5G mobile services now available in more areas in Frontenac, L&A Counties

Photo by Cris Vilela/Kingstonist.

Mobile services across many areas of rural eastern Ontario will be improved and expanded as part of the Eastern Ontario Regional Network (EORN) Cell Gap Project.

On Wednesday, Dec. 6, 2023, EORN, the Government of Canada, the Government of Ontario, and Rogers Communications announced that Rogers 5G mobile services are now available for the first time for residents in parts of the following areas:

  • County of Renfrew
  • County of Northumberland
  • County of Lennox and Addington
  • County of Haliburton
  • County of Frontenac
  • County of Peterborough
  • County of Hastings
  • County of Lanark
  • United Counties of Leeds and Grenville
  • City of Quinte West
  • Alderville First Nation
  • Algonquins of Pikwakanagan
  • Curve Lake First Nation
  • Hiawatha First Nation
  • Mohawks of the Bay of Quinte

According to a media release issued by Frontenac County on behalf of the EORN, about half the funding for the $300 million public-private partnership comes from the federal and provincial governments, as well as municipal members of the Eastern Ontario Wardens’ Caucus (EOWC) and most of the Eastern Ontario Mayors’ Caucus (EOMC). Rogers, which was selected through a competitive bidding process, is providing the balance of the investment.

“We are grateful for the support of our federal, provincial and municipal partners in helping us close the gap in mobile services,” said EORN Chair Pierre Leroux. “Rogers’ network expansion will give local residents access to better cell services that are essential for economic growth and improved quality of life.”

Through this partnership, Rogers is reportedly building approximately 330 new telecommunications sites consisting of both new sites and colocations and upgrading 312 existing sites – bringing vital infrastructure to more municipalities and Indigenous communities in eastern Ontario. To date, upgrades have been completed on 305 existing sites, as well as 58 new cell sites, according to the release. Rogers said that, in conjunction with community partners, it is working to accelerate tower construction for 2024 with many new towers planned to come online throughout the year.

“Today’s announcement is another step towards our government’s goal of building stronger, more connected communities across the province,” said Kinga Surma, Ontario’s Minister of Infrastructure. “With these new cellular towers, we are helping to ensure communities in rural eastern Ontario have seamless cellular connectivity that they can rely on to access critical health services, operate and grow a business, participate in the agriculture sector, work and learn online, and stay connected with loved ones.”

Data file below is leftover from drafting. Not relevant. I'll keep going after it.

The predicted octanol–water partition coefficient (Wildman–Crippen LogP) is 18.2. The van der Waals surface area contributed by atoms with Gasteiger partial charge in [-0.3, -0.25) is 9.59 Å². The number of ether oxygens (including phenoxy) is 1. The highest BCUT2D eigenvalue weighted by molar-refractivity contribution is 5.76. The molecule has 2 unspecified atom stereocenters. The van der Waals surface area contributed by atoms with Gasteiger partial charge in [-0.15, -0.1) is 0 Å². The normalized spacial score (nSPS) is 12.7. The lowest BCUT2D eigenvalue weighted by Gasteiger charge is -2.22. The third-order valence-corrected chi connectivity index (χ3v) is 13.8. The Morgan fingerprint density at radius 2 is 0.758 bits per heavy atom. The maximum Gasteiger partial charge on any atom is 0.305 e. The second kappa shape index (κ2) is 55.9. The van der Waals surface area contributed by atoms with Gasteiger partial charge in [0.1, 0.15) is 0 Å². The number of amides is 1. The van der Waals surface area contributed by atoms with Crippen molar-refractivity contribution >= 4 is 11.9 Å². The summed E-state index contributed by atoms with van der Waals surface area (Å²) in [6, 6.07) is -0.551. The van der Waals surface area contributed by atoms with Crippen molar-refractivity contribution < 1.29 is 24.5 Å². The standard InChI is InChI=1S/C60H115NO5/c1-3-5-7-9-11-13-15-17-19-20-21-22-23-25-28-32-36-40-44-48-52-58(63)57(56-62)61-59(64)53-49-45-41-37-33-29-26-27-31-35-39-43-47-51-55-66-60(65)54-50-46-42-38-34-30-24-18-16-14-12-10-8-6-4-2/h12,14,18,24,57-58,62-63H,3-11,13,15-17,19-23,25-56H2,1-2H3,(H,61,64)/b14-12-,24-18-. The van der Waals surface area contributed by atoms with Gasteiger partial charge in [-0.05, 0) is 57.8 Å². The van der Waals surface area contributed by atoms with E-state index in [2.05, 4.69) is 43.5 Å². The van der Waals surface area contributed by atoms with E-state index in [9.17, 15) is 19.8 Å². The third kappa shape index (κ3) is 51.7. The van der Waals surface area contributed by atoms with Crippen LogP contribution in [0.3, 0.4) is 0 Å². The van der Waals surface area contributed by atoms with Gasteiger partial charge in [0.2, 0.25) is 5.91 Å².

In the release, the involved parties noted that the wireless expansion project is “enhancing public safety” and “providing peace of mind for all residents” so they can call emergency services and use navigation apps along the rural and remote roadways in eastern Ontario.

These sentiments were echoed by Lennox and Addington County Warden Henry Hogg.

“The expansion of cell service in Lennox and Addington County will help our residents in their everyday lives, and it is also essential for emergency and health care services.  We welcome any new service that the EORN project will provide,” Hogg said when reached for comment on Wednesday, Dec. 6, 2023.

Kingstonist also reached out to Lennox and Addington County and Frontenac County to find out where the expansions in service occurred within the respective counties. Both counties redirected those inquiries to the EORN, who did not respond by time of publication. Asked for comment from Frontenac County Warden Ron Vandewal, Frontenac County communications redirected that inquiry to EORN, as well. This article will be updated if/when more information becomes available.

Kingston’s 5G expansion was activated in January 2022, and the EORN has been part of multiple projects to connect the province, including through fibre optic and broadband networks, over the past several years.

For more information about EORN and the Cell Gap project visit: www.eorn.ca

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